International Meeting for Autism Research: Is Source Memory Impairment Specific to Social Stimuli inHigh Funtionning Autism Spectrum Disorder?

Is Source Memory Impairment Specific to Social Stimuli inHigh Funtionning Autism Spectrum Disorder?

Saturday, May 22, 2010
Franklin Hall B Level 4 (Philadelphia Marriott Downtown)
10:00 AM
E. Gilbert , Centre de recherche Université Laval Robert-Giffard, Quebec, QC, Canada
K. Morasse , Child psychiatry, Hôtel-Dieu de Lévis, Lévis, QC, Canada
N. Rouleau , École De Psychologie, Université Laval, Quebec, QC, Canada
Background: For the past thirty years, studies have tried to characterize the memory profile of individuals with autism spectrum disorders (ASD). Findings from the literature suggest they show deficits or atypical processing in episodic memory and more specifically in memorizing the source of information. Since the last decade, source memory has been increasingly investigated in individuals with ASD. However, contradictory findings have been found and the nature of source memory impairment in this population is still inconsistent.

Objectives: The aim of the current study is to better understand source memory functioning in children with High Functioning ASD (HF-ASD). To achieve this, limitations of previous research were addressed by using a theoretically driven task and an appropriate comparison group.

Methods: A group of 21 HF-ASD boys aged from 7 to 17 years old and their individually matched controls were assessed. Groups were matched on age, gender and verbal abilities. Memory was assessed using a theory driven experimental task designed to measure source memory for self-other (internal-external) and temporal context (external-external) of studied words (Doré et al., 2007).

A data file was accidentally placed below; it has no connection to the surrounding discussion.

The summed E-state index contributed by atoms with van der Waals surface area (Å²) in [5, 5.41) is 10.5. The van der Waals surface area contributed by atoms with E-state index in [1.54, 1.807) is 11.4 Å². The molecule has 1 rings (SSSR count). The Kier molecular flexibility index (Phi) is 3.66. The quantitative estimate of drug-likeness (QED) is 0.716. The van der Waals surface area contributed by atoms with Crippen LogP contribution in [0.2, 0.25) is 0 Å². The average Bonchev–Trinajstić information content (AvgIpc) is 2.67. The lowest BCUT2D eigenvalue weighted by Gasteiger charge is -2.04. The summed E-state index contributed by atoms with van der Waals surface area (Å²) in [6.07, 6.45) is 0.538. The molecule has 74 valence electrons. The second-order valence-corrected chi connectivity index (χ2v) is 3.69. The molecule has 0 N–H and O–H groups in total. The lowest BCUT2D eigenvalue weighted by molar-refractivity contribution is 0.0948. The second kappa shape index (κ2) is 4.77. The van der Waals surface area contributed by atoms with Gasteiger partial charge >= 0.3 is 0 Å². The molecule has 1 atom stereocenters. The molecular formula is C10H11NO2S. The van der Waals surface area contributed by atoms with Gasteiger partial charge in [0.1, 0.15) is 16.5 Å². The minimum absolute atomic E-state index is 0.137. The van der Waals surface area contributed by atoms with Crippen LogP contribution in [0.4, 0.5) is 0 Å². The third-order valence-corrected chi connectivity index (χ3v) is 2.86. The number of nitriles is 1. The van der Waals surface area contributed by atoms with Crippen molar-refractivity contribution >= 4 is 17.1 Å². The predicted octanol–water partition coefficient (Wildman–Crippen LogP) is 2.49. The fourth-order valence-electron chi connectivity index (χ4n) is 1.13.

Results: Discrimination indexes and response bias indexes were calculated based on the Two High Threshold Theory (Corwin, 1994). Groups comparison showed that the HF-ASD group is lower than the control group in discriminating self versus other source of previously presented targets (p <.05). There are no group difference on the identification of the temporal context (p = .21). Group comparisons also demonstrate that the HF-ASD group have lower recognition abilities in episodic memory (p <.05). Response bias indexes were similar between the two groups thus suggesting that both groups adopt a conservative approach when uncertain.

Conclusions: Findings confirm evidences from other studies that episodic memory seems impaired in children with HF-ASD. More importantly, our results point out to a particular profile of source memory processing in HF-ASD children. Analyses have shown that self-other source memory is impaired but not memory for temporal context. This finding support that source memory deficits are not generalized but may be more important when the to-be remembered source involves social aspects. To our knowledge no studies have yet examine how source memory may be related to the social impairments in children with HF-ASD.  This is of particular interest since social difficulties are a core deficit in HF-ASD. Further studies are actually in process in our laboratory to explore relations between source memory and social functioning in HF-ASD.

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